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Stephanie Hartwell,University of Massachusetts-Boston
In 1993, 98 people were murdered in the city of Boston, including 15-year-old Louis D. Brown, who was killed in the crossfire of a gang-related shooting on his way to a Teens Against Gang Violence meeting. In response to this tragedy, Louis’s family founded the Louis D. Brown Peace Institute (LDBPI) to address violence in the Boston community through models of restorative justice and building sustainable peace in the community. Boston experiences 50 to 90 homicides a year within and around the city. The LDBPI serves 98 percent of the families affected by these homicides. The LDBPI also provides crisis response training for front-line providers.
In 2011, I was awarded an ASA Community Action Research Initiative (CARI) grant to support the LDBPI with the dissemination and implementation of their “Burial and Resource Guide” as well as a corresponding evaluation. The burial guide is a “step-by-step” manual with sections including notification and correspondence with family, friends, funeral homes, officials, services and insurance companies; writing guidelines for obituaries and media statements; and tracking and contacts with police, medical examiners, and victim advocates after the murder of a loved one. The guide also includes exercises and resources for healing/coping. To our knowledge, no other specialized burial guides exist for survivors of homicide. Our collaborative objectives were as follows: to develop a burial guide training for frontline service providers; implement the training; to conduct a pre- and post-test evaluation of providers before and after burial guide training; and to help position the burial guide as a standard protocol for responding to families of homicide victims throughout the region.
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The CARI grant provided the opportunity to deepen our collaborative efforts with the LDBPI and employ our sociological expertise and technical assistance in the dissemination and implementation of the burial guide through training and a comprehensive and iterative evaluation. The evaluation informed the need for the guide and positioned the LDBPI as a leader in the development of a standard protocol for responding to families of homicide victims. The burial guide is an innovative technology in its attention to family members of homicide victims, in particular its message of peace.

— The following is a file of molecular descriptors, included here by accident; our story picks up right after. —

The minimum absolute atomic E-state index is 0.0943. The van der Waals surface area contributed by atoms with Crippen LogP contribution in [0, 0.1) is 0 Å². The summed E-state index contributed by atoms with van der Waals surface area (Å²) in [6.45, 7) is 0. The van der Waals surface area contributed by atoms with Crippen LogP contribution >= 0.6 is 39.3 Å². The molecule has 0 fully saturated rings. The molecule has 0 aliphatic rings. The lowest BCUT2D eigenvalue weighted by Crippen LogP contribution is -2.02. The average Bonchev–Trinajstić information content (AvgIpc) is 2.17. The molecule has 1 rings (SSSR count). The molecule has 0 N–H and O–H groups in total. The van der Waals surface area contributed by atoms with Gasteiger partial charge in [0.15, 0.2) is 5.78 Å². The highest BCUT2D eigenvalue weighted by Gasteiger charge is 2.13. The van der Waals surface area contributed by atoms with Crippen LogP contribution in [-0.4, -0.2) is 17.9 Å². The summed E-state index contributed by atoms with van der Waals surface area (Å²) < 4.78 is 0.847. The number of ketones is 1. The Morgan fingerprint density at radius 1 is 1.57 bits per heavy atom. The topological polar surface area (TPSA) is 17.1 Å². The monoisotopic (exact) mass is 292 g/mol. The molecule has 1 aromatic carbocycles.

The project demanded a dialogue between researchers, the LDBPI, and frontline/crisis-service providers. It provided an opportunity to survey the field and determine the resources and environments in which the providers operate, while addressing the immediate needs of survivors of homicide through the dissemination and implementation of a routine practice. For close relatives and friends of the homicide victims, dealing with the sudden violent loss is traumatic leaving the survivors feeling angry and confused. The burden of navigating through the complexities of the criminal justice system and death-related issues often exacerbates their emotional strain. Similarly, members of law enforcement and other frontline providers report a feeling of frustration in dealing with homicide victims' families because of their limited knowledge of the complexities of the judicial system (Goodrum and Stafford 2003).